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Upton’s opening remarks at a Subcommittee on Energy hearing

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Washington, June 19, 2019 | Josh Paciorek (202-225-3761) | comments

WASHINGTON, DC – Energy Subcommittee Ranking Member Fred Upton (R-MI) delivered the following opening remarks today at a Subcommittee on Energy hearing on “Legislative Solutions to Make Our Nation’s Pipelines Safer.”

 

Remarks as Prepared for Delivery

“Thank you, Mr. Chairman for holding this hearing to continue our work on pipeline safety reauthorization. Pipeline safety has always been one of my highest priorities in Congress, and I had hoped we could work on this bill together, as we have in the past. Unfortunately, up until now, Republicans have been left out of the drafting process.  

The Discussion Draft before us today reflects this.  In many respects, it appears to be more of a messaging bill than one that will truly advance safety practices and make it through the process and onto the President’s desk. To be frank, this bill does not have a ghost of a chance of passing the Senate and getting signed by the President.     

Mr. Chairman, I do know we all share many of the same priorities when it comes to pipeline safety, and we have worked together.  This is demonstrated by the strong bi-partisan work this Committee produced the last time we reauthorized PHMSA and enacted pipeline safety reforms. We should continue to build on those bi-partisan practices this time around.

I urge you to hit reset.  Let’s open this process up and work together across the aisle.  Rather than rushing this draft through the Subcommittee, let’s give PHMSA an opportunity to testify on their reauthorization proposal and provide us with technical assistance on the drafting.  So far they have not done so. We owe it to our constituents to have a more open and transparent process, where all the relevant stakeholders -particularly PHMAS - have an opportunity to present their views and reform proposals.  I have three main goals for reauthorization: 

First, I believe that we need to make sure that PHMSA and the States have the resources and the tools they need to perform their pipeline safety responsibilities.  

Second, we need to hold PHMSA accountable for completing the outstanding Congressional mandates and finishing the pending rulemakings leftover from prior reauthorizations.  

Third, we need to ensure that PHSMA, State regulators, and pipeline operators are incorporating lessons-learned from prior accidents, integrating new technologies, and continuing to improve safety.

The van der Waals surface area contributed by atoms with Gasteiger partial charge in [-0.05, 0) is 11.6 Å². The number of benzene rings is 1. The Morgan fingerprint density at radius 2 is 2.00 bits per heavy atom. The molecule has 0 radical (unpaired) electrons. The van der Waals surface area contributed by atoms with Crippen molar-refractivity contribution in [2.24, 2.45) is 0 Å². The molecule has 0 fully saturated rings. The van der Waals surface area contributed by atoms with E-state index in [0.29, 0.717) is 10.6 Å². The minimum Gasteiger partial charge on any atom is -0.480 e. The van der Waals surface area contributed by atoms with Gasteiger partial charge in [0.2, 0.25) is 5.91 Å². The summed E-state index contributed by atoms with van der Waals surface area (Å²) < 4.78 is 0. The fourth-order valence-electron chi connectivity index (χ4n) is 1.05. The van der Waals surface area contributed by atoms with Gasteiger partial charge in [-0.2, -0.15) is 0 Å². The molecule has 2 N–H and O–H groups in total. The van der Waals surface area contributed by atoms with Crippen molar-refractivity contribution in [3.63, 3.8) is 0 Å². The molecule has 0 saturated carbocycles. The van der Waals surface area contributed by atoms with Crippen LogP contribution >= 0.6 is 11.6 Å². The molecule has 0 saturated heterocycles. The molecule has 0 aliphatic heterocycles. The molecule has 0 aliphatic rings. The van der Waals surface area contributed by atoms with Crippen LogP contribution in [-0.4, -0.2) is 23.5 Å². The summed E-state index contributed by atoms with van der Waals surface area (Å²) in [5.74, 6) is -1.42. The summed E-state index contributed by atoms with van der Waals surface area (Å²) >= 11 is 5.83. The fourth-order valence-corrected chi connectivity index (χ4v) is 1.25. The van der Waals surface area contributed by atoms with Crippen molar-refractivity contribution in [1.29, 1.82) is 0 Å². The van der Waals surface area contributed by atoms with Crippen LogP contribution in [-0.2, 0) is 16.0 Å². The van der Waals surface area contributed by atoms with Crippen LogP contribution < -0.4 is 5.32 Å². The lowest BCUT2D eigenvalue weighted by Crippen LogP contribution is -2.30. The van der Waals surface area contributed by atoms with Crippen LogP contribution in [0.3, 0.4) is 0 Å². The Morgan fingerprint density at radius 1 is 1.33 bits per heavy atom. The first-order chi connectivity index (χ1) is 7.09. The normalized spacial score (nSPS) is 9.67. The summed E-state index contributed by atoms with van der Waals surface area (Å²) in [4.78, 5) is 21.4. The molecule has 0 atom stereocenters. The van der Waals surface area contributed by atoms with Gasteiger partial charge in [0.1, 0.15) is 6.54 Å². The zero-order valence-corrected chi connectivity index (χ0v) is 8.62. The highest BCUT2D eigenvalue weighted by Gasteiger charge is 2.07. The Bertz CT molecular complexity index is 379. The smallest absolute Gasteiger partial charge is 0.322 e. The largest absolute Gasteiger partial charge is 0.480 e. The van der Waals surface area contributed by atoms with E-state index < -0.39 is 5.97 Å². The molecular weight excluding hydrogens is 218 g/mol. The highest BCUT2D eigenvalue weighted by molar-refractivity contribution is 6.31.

I am afraid the Discussion Draft before us today falls short in several critical areas.  For one, it appears that the Draft could slow the pace of PHMSA’s rulemakings by encouraging frivolous lawsuits that result in sue and settle agreements, potentially diverting agency resources from developing important safety regulations.  It could also lengthen the interagency review process by having PHMSA send OMB incomplete rulemakings that fail to consider the full range of costs and benefits.

The Discussion Draft may also have the unintended effect of weakening pipeline safety – not a good thing.  I am particularly concerned that the Draft would arbitrarily mandate certain technologies, such as automatic valves on liquid pipelines, which could lead to accidental pipeline ruptures.  The Draft would also prohibit direct assessment of pipelines, which is a valuable method for evaluating and managing corrosion threats.  The Discussion Draft may also divert PHMSA’s limited resources by expanding its jurisdiction to include regulation of gathering lines, which are effectively managed at the State level today.   

Finally, I am concerned the Draft does nothing to encourage innovation or the adoption of new pipeline safety technologies or safety processes.  It also fails to incentivize pipeline operators to voluntarily exceed minimum safety requirements.  I also don’t think the Draft goes far enough to prevent cyber-attacks and discourage bad actors from damaging pipeline facilities.  

As we move ahead, I plan to keep an open mind, especially given our history with pipeline safety, and our good working relationship.  But if we hit “reset” and take our time on this, rather than speeding ahead to a subcommittee markup next week, I think we will have a much better bill. 

Thank you, I yield back.”   

 


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Tags: Energy

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